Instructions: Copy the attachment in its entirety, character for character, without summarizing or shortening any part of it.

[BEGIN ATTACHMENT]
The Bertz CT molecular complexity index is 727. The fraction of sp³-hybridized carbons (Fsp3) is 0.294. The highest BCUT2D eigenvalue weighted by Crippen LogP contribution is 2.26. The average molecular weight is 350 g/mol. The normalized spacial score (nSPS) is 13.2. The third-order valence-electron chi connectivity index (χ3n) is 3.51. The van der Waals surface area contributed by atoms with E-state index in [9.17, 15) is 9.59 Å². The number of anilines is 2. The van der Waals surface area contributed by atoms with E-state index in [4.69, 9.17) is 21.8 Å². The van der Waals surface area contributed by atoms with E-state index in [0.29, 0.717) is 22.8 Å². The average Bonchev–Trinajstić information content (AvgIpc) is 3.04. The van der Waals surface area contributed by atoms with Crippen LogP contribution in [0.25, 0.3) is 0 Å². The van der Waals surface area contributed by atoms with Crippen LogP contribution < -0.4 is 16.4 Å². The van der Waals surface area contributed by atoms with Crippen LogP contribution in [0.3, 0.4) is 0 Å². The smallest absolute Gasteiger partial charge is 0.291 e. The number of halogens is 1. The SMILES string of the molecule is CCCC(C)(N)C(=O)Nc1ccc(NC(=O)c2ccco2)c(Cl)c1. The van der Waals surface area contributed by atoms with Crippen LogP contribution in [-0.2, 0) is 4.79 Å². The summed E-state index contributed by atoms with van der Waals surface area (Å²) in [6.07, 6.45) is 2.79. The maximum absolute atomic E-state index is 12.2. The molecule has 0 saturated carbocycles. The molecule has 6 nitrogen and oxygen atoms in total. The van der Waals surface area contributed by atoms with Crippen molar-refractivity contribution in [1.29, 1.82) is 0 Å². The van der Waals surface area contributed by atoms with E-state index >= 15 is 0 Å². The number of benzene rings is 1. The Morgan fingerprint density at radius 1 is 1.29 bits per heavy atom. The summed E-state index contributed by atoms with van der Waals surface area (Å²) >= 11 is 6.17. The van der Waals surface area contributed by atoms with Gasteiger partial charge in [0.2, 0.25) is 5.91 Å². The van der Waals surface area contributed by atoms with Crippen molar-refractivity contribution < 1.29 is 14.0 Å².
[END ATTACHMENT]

The Bertz CT molecular complexity index is 727. The fraction of sp³-hybridized carbons (Fsp3) is 0.294. The highest BCUT2D eigenvalue weighted by Crippen LogP contribution is 2.26. The average molecular weight is 350 g/mol. The normalized spacial score (nSPS) is 13.2. The third-order valence-electron chi connectivity index (χ3n) is 3.51. The van der Waals surface area contributed by atoms with E-state index in [9.17, 15) is 9.59 Å². The number of anilines is 2. The van der Waals surface area contributed by atoms with E-state index in [4.69, 9.17) is 21.8 Å². The van der Waals surface area contributed by atoms with E-state index in [0.29, 0.717) is 22.8 Å². The average Bonchev–Trinajstić information content (AvgIpc) is 3.04. The van der Waals surface area contributed by atoms with Crippen LogP contribution in [0.25, 0.3) is 0 Å². The van der Waals surface area contributed by atoms with Crippen LogP contribution < -0.4 is 16.4 Å². The van der Waals surface area contributed by atoms with Crippen LogP contribution in [0.3, 0.4) is 0 Å². The smallest absolute Gasteiger partial charge is 0.291 e. The number of halogens is 1. The SMILES string of the molecule is CCCC(C)(N)C(=O)Nc1ccc(NC(=O)c2ccco2)c(Cl)c1. The van der Waals surface area contributed by atoms with Crippen LogP contribution in [-0.2, 0) is 4.79 Å². The summed E-state index contributed by atoms with van der Waals surface area (Å²) in [6.07, 6.45) is 2.79. The maximum absolute atomic E-state index is 12.2. The molecule has 0 saturated carbocycles. The molecule has 6 nitrogen and oxygen atoms in total. The van der Waals surface area contributed by atoms with Crippen molar-refractivity contribution in [1.29, 1.82) is 0 Å². The van der Waals surface area contributed by atoms with E-state index >= 15 is 0 Å². The number of benzene rings is 1. The Morgan fingerprint density at radius 1 is 1.29 bits per heavy atom. The summed E-state index contributed by atoms with van der Waals surface area (Å²) >= 11 is 6.17. The van der Waals surface area contributed by atoms with Gasteiger partial charge in [0.2, 0.25) is 5.91 Å². The van der Waals surface area contributed by atoms with Crippen molar-refractivity contribution < 1.29 is 14.0 Å².